Could Pär Nuder be about to make a comeback? Photo: Gunnar Lundmark/Scanpix.
politics

"Nuder to be asked to be new Social Democrat leader"

Swedish public service television SVT's political commentator, Mats Knutson, claims that former minister Pär Nuder will soon get a phone call from the Social Democrats' nominating committee asking him if he would like to take over as party leader.

Writing on Twitter, and in an interview with tabloid Aftonbladet, Knutson says that he has information that Nuder will be the first they call.

Pär Nuder has already said he doesn't want to be party leader, but analysts say if he has wide support within the party it will be hard for him to say no.

Social Democrat representatives from across Sweden are currently delivering a "wish list" about what qualities a new party leader should have and what the priorities should be in selecting Mona Sahlin's successor.

Aftonbladet's political commentator Lena Melin says she wouldn't be surprised if Nuder was their final choice, but that she is surprised that there seem to be two parallel selection processes going on within the party.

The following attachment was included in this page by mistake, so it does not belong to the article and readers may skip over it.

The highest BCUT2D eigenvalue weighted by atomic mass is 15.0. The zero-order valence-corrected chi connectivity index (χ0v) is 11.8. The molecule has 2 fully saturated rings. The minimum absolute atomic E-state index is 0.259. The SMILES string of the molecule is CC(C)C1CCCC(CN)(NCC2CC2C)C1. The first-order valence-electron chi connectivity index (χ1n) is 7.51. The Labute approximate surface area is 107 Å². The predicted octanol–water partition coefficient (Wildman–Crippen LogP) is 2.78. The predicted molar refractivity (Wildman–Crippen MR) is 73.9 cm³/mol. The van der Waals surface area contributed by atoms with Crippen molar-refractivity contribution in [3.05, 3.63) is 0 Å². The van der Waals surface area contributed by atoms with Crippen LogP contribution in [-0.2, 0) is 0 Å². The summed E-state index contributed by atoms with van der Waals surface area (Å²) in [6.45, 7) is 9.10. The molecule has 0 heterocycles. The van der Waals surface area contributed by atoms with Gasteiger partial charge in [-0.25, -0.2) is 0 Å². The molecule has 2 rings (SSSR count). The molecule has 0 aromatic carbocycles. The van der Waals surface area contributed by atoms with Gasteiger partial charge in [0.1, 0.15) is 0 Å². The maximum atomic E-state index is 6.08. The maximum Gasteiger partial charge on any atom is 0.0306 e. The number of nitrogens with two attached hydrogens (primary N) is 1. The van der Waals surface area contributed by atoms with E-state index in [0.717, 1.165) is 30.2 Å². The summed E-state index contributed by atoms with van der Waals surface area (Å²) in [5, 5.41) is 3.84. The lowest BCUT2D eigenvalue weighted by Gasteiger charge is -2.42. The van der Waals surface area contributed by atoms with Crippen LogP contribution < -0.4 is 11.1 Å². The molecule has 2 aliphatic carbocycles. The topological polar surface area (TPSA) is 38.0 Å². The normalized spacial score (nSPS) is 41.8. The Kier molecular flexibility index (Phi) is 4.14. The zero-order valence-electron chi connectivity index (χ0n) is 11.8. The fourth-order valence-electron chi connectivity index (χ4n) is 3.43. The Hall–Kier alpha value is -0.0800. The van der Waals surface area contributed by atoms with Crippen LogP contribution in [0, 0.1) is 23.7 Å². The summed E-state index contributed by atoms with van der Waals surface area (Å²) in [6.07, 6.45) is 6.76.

Current leader Mona Sahlin is stepping down due to last year's catastrophic election result. The Social Democrats are currently in the middle of a renewal process, with working groups discussing what went wrong in the last election, and how their policies need to change to attract more voters, especially from urban areas.

For a long time it seemed a priority was to get new blood in the party leadership, something that now seems to have become less important. Pär Nuder was a minister in the last Social Democrat government, and was Prime Minister Göran Persson's right-hand-man, something which left him open to widespread criticism both inside and outside the party. He was removed from the shadow cabinet several years ago and is not currently politically active.

Other names previously tipped for the top job are Veronica Palm, the Social Democrats' tax spokesperson, and Sven-Erik Österberg, the man in charge of the party's parliamentary group.

Our journalism is based on credibility and impartiality. Swedish Radio is independent and not affiliated to any political, religious, financial, public or private interests.
Du hittar dina sparade ljud i menyn under Min lista